Bulkan didn’t interfere in state media, gave his opinion- President

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…says Press Association’s condemnation not justifiable 

President David Granger has said that his government Minister dictating where articles should be placed in the state newspaper is not interference, but the Minister giving his opinion.

Communities Minister Ronald Bulkan recently came under fire for penning a letter to the Editor of the Guyana Chronicle, in which he attempted to dictate what the newspaper should have published as its lead or page one story. In that letter to the editor, published in the state newspaper on April 3, Bulkan condemned the newspaper for not giving enough prominence to the article on the swearing-in of Mayors and deputy Mayors.“Your front page is dominated by the headline: “More Oil” and was followed by a full-page story on page three. I wish to suggest that your emphasis and message are totally misplaced,” the minister penned in his missive.

Bulkan had also expressed concern that the article on Mayors was “relegated” to page eight, while the oil story was featured on page three. “I suggest, therefore, that your public duty would have been better served by switching the aforementioned articles,” Bulkan stated.

Asked to comment on this Minister’s actions, President Granger said he does not view it as interference in the work of the media, but as the minister giving his opinion on the matter, just as every citizen has a right to do. He also said the Guyana Press Association’s (GPA) condemnation of the Minister’s action is not justifiable.

The GPA had accused the minister of attempting to drive fear into operatives of the state media. “His missive, which appeared only in the Guyana Chronicle, can only be interpreted as an attempt to drive fear into the editors and reporters of that newspaper with the sole aim of securing censorship and self-censorship,” the GPA said in a statement.

The Press Association had also suggested that Minister Bulkan would do well to be accessible to the media and account for the Communities Ministry’s programmes and policies, rather than “resort to a cloak-and-dagger approach” to drive fear into the state media operatives in regard to his story preferences.

President Granger has long maintained that his government would not meddle in the affairs of the media. “The Government of Guyana is committed to the promotion of a high degree of media professionalism. The administration will not undermine the professionalism of state media workers by subjecting them to political direction or interference in their work,” the President said in April last at a workshop to train local journalists and other media practitioners.

But even his Prime Minister Moses Nagamootoo had come under fire for his attempts to influence the state media via reportedly scolding a journalist and insisting that his office review all headlines before publication.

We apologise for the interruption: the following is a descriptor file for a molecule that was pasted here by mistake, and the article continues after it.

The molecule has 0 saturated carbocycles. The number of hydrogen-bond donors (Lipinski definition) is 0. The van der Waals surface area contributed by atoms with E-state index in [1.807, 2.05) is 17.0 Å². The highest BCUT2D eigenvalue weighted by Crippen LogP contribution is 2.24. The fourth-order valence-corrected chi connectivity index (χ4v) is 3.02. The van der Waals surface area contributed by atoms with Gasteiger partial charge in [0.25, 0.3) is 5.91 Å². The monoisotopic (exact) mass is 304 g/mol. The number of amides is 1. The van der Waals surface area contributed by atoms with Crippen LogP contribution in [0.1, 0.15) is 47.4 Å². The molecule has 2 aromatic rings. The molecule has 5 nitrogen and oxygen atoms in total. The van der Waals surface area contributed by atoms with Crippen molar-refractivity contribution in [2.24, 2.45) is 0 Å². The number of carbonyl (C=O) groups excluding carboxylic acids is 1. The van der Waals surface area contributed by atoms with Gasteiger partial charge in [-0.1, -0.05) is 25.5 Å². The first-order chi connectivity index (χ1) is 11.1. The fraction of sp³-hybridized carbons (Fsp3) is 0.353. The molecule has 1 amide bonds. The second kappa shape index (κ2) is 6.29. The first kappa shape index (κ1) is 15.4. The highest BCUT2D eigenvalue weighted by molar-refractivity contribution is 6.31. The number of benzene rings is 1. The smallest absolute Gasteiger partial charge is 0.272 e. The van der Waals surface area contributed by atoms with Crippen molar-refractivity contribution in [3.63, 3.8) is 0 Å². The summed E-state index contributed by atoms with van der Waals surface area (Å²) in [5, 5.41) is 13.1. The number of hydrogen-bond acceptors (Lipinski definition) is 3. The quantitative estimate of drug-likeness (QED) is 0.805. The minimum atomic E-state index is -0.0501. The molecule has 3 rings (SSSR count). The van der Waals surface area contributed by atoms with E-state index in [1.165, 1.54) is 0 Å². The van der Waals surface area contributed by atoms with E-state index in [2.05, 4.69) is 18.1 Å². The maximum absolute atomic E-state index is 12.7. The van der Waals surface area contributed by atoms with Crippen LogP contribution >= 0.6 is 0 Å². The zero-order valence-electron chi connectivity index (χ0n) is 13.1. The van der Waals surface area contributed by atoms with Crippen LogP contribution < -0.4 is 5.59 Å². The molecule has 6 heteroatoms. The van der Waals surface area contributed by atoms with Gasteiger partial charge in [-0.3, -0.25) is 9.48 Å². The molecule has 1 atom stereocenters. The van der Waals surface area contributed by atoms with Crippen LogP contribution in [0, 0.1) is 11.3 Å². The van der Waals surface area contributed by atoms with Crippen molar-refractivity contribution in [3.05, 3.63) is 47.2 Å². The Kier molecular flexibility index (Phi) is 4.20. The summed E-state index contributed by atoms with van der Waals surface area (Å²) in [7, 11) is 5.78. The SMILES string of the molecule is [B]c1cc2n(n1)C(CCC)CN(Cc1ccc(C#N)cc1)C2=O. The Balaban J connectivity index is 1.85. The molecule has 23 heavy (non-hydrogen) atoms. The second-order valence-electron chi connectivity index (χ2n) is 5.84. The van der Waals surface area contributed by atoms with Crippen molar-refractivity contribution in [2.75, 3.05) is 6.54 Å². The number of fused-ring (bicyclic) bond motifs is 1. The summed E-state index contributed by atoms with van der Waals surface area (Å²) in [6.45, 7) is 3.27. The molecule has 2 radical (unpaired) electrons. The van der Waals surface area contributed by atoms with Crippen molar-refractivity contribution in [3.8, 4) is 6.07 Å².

Nagamootoo had reprimanded a reporter attached to the Guyana Chronicle for publishing in that newspaper an article which he thought was unfavourable to the Government. The offending article was published on August 25, 2015 under the headline “Govt blunders on Budget Estimates … violates laws assented to by President Granger”. Following that contentious front page headline, the Office of the Prime Minister had declared that it would be vetting all headlines before their publication.

The Prime Minister was, in 2016, also criticised by the US State Department over his 2015 attempt to suppress freedom of the press, particularly in the state media. “In August (2015), the Prime Minister issued a directive that all headlines in the state-owned print media be first scrutinised and approved by his office before they are published. The directive was a response to a headline criticising the Government. The Prime Minister also serves as Minister of Information,” the U.S. State Department’s report had noted.

The Guyana Press Association (GPA) had also noted with concern the reports of Nagamootoo’s interaction with the reporter attached to the Guyana Chronicle. According to the GPA, the incident can be viewed as a method of intimidation, which may have a dampening effect on press freedom.

The GPA has most recently condemned the continued role of the Director of Public Information, Imran Khan, as Chairman of the Board of Directors of the Guyana National Newspapers Limited –- publishers of the Guyana Chronicle.

The Association also disclosed — with worry — that a senior Government Minister continues to dictate coverage of his office to the Editor-in-Chief, and often has stories sent for his approval once they have to do with his office or the People’s National Congress (PNC), the main party in the governing coalition.

Additionally, the GPA has condemned the weekly meetings of the Prime Minister with senior executives of the state media, noting that those meetings are being used as a tool to dictate the editorial content of the paper and silence or trivialise Opposition views.

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